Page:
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spot welder or not?
#11
(12-01-2019, 10:01 AM)Hemikiller Wrote: I'll agree with Geoff, it's just not a practical tool for what you're doing.

I have plenty of experience with industrial spot welders and I can see all sorts of failure points on this unit just like David pointed out. I did all of my panel replacement with a MIG doing plug welds. You do get pretty darn good at it after a while. Don't use a grinding wheel, use a flap disc. A quality disc will grind like a wheel, but leave a nice smooth finish.
 @ Hemikiller, did you mean Eric?  

 My comment would be fine for setting up and tack welding only, then mig or tig. Heat control is critical so panels don't warp or oil-can.
Geoff.

I learn something new every day!
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#12
Howdy from Idaho,
I have been a welder almost all my life. A great deal of it within the profession of tool and die making. The spot welder works well when it is performed at a certain skill level. Also a certain setting level with "very clean steel". Which is what you find on the assembly line at the Ford plants. Contamination within the spot weld will severally weaken its ability to hold. If you had a blow out and the car shook vilantly or a bent rim was run with vibration the welds could pop loose.

Dont get me wrong Im not saying you couldn't prep it correctly and weld it correctly with the spot welder. Im saying there are some factors that you cant control totally.
By drilling a hole this leaves the sheet metal very clean and ready for a weld. Improves the odds of no contamination. It also gives a stronger weld surface by increasing the surface area heat area.
We just finished a trunk, the drops, qrt panels, inner and outer fender wells, tail light panel on our Mach 1. We wire feed welded all of it. I feel confident it is a stronger way to do the job.


[Image: mustang-rear-qrt-replacment.jpg]

[Image: new-trunk.jpg]
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#13
Thanks for your input! So I get it, required are skill, correct settings en clean metal. About that last thingy, clean metal, is bare OK? sanded? 80 grit or finer? Does it need to be primed in acid?
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#14
You do not want paint on it. The two pieces being together is most important and that the tips align to each other. The welders in the stamping and assembly plants can put hundreds of lbs. of force to pull joints together. Look at how the rocker boxes are welded in our cars. You can see the distortion from clamping. They do use a weld thru sealer on most joints but you should not. Add sealer after you weld. 
I put rocker boxes, running boards and floors in VW bug with my Miller spot welder and also repaired my Mustang. 
You are very good a preparation of your parts which will help lots. When you get the longer arms on you will see that the clamping force goes way down so secondary clamps become important.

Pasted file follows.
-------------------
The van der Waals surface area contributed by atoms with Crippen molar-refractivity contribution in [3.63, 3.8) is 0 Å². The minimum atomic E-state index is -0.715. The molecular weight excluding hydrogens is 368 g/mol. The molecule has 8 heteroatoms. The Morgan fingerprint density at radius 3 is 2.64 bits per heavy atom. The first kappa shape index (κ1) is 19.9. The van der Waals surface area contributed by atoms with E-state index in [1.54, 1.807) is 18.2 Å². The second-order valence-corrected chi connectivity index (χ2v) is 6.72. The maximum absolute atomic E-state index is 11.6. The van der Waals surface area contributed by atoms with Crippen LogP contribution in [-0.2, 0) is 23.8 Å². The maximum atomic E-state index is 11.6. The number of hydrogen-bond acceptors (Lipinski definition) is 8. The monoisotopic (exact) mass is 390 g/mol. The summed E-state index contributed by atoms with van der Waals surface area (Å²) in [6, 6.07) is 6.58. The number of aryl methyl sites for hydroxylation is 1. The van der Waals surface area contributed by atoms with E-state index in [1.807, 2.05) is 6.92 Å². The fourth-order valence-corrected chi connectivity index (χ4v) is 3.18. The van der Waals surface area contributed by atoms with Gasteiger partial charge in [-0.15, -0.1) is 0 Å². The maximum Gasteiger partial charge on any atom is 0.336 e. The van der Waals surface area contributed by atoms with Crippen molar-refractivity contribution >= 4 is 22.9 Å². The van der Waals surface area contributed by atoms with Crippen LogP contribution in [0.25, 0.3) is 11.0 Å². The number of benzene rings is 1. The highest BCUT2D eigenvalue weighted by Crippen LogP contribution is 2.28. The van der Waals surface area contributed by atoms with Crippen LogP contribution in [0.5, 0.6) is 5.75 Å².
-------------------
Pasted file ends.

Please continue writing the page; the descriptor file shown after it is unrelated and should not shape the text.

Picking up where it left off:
Resistant spot welds hold most of the vehicles on the road together. But also remember back in the day when they built race cars they left the sealer off spot welded at the assembly line then they MIG welded at the race shop. Some flex is good, look at a large truck frame, tractor trailer. You will note that nothing is welded either bolted or riveted. If it were welded it would fail in a very short time.
That is one fault I had with John Deere. They insisted on MIG welding everything. I asked about hot rivets and they said Deere banned them years ago and would not use them. So you will see lots of stress cracks on Deere equipment show up over time. They have to use much heavier metal also to prevent failure.


When a man is in the woods and talks and no women are there is he still wrong??
Tongue
David
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#15
I don't have a lot of experience with welding, other than working on my Jeep and Mustang (more so the Mustang, since I pretty much had to put it all back together).

Plug welding using a wire-feed MIG set-up worked best for me.  We had an awesome Miller spot welder, and after about 2 hours of fighting with the damn thing, I produced exactly 1 viable spot weld when trying to zap down a patch panel on my Jeep's passenger side rear corner.

Once I put the spot welder away and busted out the Miller wire-feed MIG, stuff started happening.  I practiced on a few pieces of scrap, and was immediately much happier with the results.

My skills developed over time and I'm at the point where I will trust my welds, even though they're not as pretty as more experienced welders can produce (some of those guys are artists!).  I've burned some welds that are absolutely inspirational... and popped out so many more dog turds it's not even funny - which I blame on my not knowing how to properly set-up the welder for the weld.  Our local community college offer a welding class, which I plan on taking someday so more of my welds will be of the 'inspirational' sort.

But honestly, if given the choice, I would plug weld all day/every day over spot welding.

Eric

[Image: mach1sig2.gif]
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#16
(12-02-2019, 02:02 AM)Vinnie Wrote: Thanks for your input! So I get it, required are skill, correct settings en clean metal. About that last thingy, clean metal, is bare OK? sanded? 80 grit or finer? Does it need to be primed in acid?
Hi Vinnie,

No need to sand it or prime it. You could use a hand spray bottle with muratic acid in it to clean the metal. Or just use good ol soap and water removing any oil residue from over seas shipping. 
As you can see my wifes Mach was a terror to get done. You will be just fine, take your time and go slow. They built these machs in a day on the assembly line.........but we cant do that at home.
Send us some photos of your progress sir.
Thanks
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